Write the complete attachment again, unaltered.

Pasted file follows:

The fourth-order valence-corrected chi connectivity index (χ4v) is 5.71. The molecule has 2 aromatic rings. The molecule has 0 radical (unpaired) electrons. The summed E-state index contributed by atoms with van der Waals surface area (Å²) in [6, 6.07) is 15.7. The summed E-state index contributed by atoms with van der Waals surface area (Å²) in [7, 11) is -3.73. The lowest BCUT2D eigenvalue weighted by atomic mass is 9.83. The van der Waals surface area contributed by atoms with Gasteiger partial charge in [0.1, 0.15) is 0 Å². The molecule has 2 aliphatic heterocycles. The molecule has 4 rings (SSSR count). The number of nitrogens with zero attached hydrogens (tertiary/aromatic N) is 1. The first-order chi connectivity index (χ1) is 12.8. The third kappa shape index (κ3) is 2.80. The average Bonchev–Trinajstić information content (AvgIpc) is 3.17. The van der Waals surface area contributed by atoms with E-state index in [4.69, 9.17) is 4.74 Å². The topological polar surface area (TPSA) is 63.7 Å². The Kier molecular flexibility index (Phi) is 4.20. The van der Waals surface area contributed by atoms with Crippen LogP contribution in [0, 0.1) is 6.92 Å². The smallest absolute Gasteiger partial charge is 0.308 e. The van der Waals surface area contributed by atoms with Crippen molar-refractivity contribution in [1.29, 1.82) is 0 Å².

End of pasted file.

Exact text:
The fourth-order valence-corrected chi connectivity index (χ4v) is 5.71. The molecule has 2 aromatic rings. The molecule has 0 radical (unpaired) electrons. The summed E-state index contributed by atoms with van der Waals surface area (Å²) in [6, 6.07) is 15.7. The summed E-state index contributed by atoms with van der Waals surface area (Å²) in [7, 11) is -3.73. The lowest BCUT2D eigenvalue weighted by atomic mass is 9.83. The van der Waals surface area contributed by atoms with Gasteiger partial charge in [0.1, 0.15) is 0 Å². The molecule has 2 aliphatic heterocycles. The molecule has 4 rings (SSSR count). The number of nitrogens with zero attached hydrogens (tertiary/aromatic N) is 1. The first-order chi connectivity index (χ1) is 12.8. The third kappa shape index (κ3) is 2.80. The average Bonchev–Trinajstić information content (AvgIpc) is 3.17. The van der Waals surface area contributed by atoms with E-state index in [4.69, 9.17) is 4.74 Å². The topological polar surface area (TPSA) is 63.7 Å². The Kier molecular flexibility index (Phi) is 4.20. The van der Waals surface area contributed by atoms with Crippen LogP contribution in [0, 0.1) is 6.92 Å². The smallest absolute Gasteiger partial charge is 0.308 e. The van der Waals surface area contributed by atoms with Crippen molar-refractivity contribution in [1.29, 1.82) is 0 Å².